40. Li J, Moazed D, Gygi SP (2002) Association of the histone methyltransferase Set2 with RNA polymerase II plays a role in transcription elongation. J Biol Chem 277:49383–49388PubMedCrossRefGoogle Scholar
  41. Lo WS, Gamache ER, Henry KW, Yang D, Pillus L, Berger SL (2005) Histone H3 phosphorylation can promote TBP recruitment through distinct promoter-specific mechanisms. EMBO J 24:997–1008PubMedCrossRefGoogle Scholar
  42. Loewen CJ, Gaspar ML, Jesch SA, Delon C, Ktistakis NT, Henry SA, Levine TP (2004) Phospholipid metabolism regulated by a transcription factor sensing phosphatidic acid. Science 304:1644–1647PubMedCrossRefGoogle Scholar
  43. Martin C, Zhang Y (2005) The diverse functions of histone lysine methylation. Nat Rev Mol Cell Biol 6:838–849PubMedCrossRefGoogle Scholar
  44. Melcher K, Johnston SA (1995) GAL4 interacts with TATA-binding protein and coactivators. Mol Cell Biol 15:2839–2848PubMedGoogle Scholar
  45. Mumberg D, Müller R, Funk M (1994) Regulatable promoters of Saccharomyces cerevisiae: comparison of transcriptional activity and their use for heterologous expression. Nucleic Acids Res 22:5767–5768PubMedCrossRefGoogle Scholar
  46. Myers LC, Gustafsson CM, Hayashibara KC, Brown PO, Kornberg RD (1999) Mediator protein mutations that selectively abolish activated transcription. Proc Natl Acad Sci USA 96:67–72PubMedCrossRefGoogle Scholar
  47. Nelson CJ, Santos-Rosa H, Kouzarides T (2006) Proline isomerization of histone H3 regulates lysine methylation and gene expression. Cell 126:905–916PubMedCrossRefGoogle Scholar
  48. Nikoloff DM, McGraw P, Henry SA (1992) The INO2 gene of Saccharomyces cerevisiae encodes a helix-loop-helix protein that is required for activation of phospholipid synthesis. Nucleic Acids Res 20:3253PubMedCrossRefGoogle Scholar
  49. Park JM, Kim HS, Han SJ, Hwang MS, Lee YC, Kim YJ (2000) In vivo requirement of activator-specific binding targets of mediator. Mol Cell Biol 20:8709–8719PubMedCrossRefGoogle Scholar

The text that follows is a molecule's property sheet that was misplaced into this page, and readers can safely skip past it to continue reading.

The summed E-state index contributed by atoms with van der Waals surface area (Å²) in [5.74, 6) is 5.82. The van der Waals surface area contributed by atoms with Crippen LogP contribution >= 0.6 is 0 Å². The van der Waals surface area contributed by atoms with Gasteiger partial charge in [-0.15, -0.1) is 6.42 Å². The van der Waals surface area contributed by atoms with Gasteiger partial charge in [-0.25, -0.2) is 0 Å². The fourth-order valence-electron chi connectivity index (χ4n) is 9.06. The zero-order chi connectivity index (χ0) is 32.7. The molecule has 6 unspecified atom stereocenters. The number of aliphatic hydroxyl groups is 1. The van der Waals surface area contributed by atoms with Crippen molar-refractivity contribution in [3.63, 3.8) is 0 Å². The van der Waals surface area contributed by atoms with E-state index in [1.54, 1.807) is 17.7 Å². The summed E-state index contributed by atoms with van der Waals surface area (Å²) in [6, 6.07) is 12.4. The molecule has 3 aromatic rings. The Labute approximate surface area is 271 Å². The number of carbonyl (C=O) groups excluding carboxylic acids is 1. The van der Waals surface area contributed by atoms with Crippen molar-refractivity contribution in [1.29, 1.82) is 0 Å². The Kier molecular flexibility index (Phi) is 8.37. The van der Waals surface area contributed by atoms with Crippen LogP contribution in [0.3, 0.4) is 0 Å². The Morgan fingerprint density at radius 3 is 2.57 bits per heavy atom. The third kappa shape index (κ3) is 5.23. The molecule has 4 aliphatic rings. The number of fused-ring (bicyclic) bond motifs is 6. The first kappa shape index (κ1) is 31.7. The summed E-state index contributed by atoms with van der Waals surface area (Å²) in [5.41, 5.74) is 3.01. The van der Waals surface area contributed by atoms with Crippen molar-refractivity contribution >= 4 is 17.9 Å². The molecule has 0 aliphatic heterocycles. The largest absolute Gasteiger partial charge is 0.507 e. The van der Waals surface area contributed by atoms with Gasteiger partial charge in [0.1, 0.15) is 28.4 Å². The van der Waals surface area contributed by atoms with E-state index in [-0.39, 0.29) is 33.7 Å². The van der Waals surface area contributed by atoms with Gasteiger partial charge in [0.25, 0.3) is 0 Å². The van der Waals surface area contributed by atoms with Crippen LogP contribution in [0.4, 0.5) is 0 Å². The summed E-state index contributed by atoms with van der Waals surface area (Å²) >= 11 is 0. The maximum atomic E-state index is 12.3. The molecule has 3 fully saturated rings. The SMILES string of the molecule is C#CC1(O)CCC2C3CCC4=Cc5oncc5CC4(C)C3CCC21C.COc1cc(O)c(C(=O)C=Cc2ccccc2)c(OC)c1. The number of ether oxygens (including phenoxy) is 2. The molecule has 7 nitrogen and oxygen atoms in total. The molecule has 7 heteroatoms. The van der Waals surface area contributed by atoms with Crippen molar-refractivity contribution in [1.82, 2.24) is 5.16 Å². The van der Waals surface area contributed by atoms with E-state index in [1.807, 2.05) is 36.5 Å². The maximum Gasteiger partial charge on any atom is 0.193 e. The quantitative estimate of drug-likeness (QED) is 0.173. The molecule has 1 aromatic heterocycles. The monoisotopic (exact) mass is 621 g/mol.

50. Pillai B, Sampath V, Sharma N, Sadhale P (2001) Rpb4, a non-essential subunit of core RNA polymerase II of Saccharomyces cerevisiae is important for activated transcription of a subset of genes. J Biol Chem 276:30641–30647PubMedCrossRefGoogle Scholar
  51. Sampath V, Rekha N, Srinivasan N, Sadhale P (2003) The conserved and non-conserved regions of Rpb4 are involved in multiple phenotypes in Saccharomyces cerevisiae. J Biol Chem 278:51566–51576PubMedCrossRefGoogle Scholar
  52. Scafe C, Nonet M, Young RA (1990) RNA polymerase II mutants defective in transcription of a subset of genes. Mol Cell Biol 10:1010–1016PubMedGoogle Scholar
  53. Schaft D, Roguev A, Kotovic KM, Shevchenko A, Sarov M, Shevchenko A, Neugebauer KM, Stewart AF (2003) The histone 3 lysine 36 methyltransferase, SET2, is involved in transcriptional elongation. Nucleic Acids Res 31:2475–2482PubMedCrossRefGoogle Scholar
  54. Schüller HJ, Schorr R, Hoffmann B, Schweizer E (1992) Regulatory gene INO4 of yeast phospholipid biosynthesis is positively autoregulated and functions as a trans-activator of fatty acid synthase genes FAS1 and FAS2 from Saccharomyces cerevisiae. Nucleic Acids Res 20:5955–5961PubMedCrossRefGoogle Scholar
  55. Schüller HJ, Richter K, Hoffmann B, Ebbert R, Schweizer E (1995) DNA binding site of the yeast heteromeric Ino2p/Ino4p basic helix-loop-helix transcription factor: structural requirements as defined by saturation mutagenesis. FEBS Lett 370:149–152PubMedCrossRefGoogle Scholar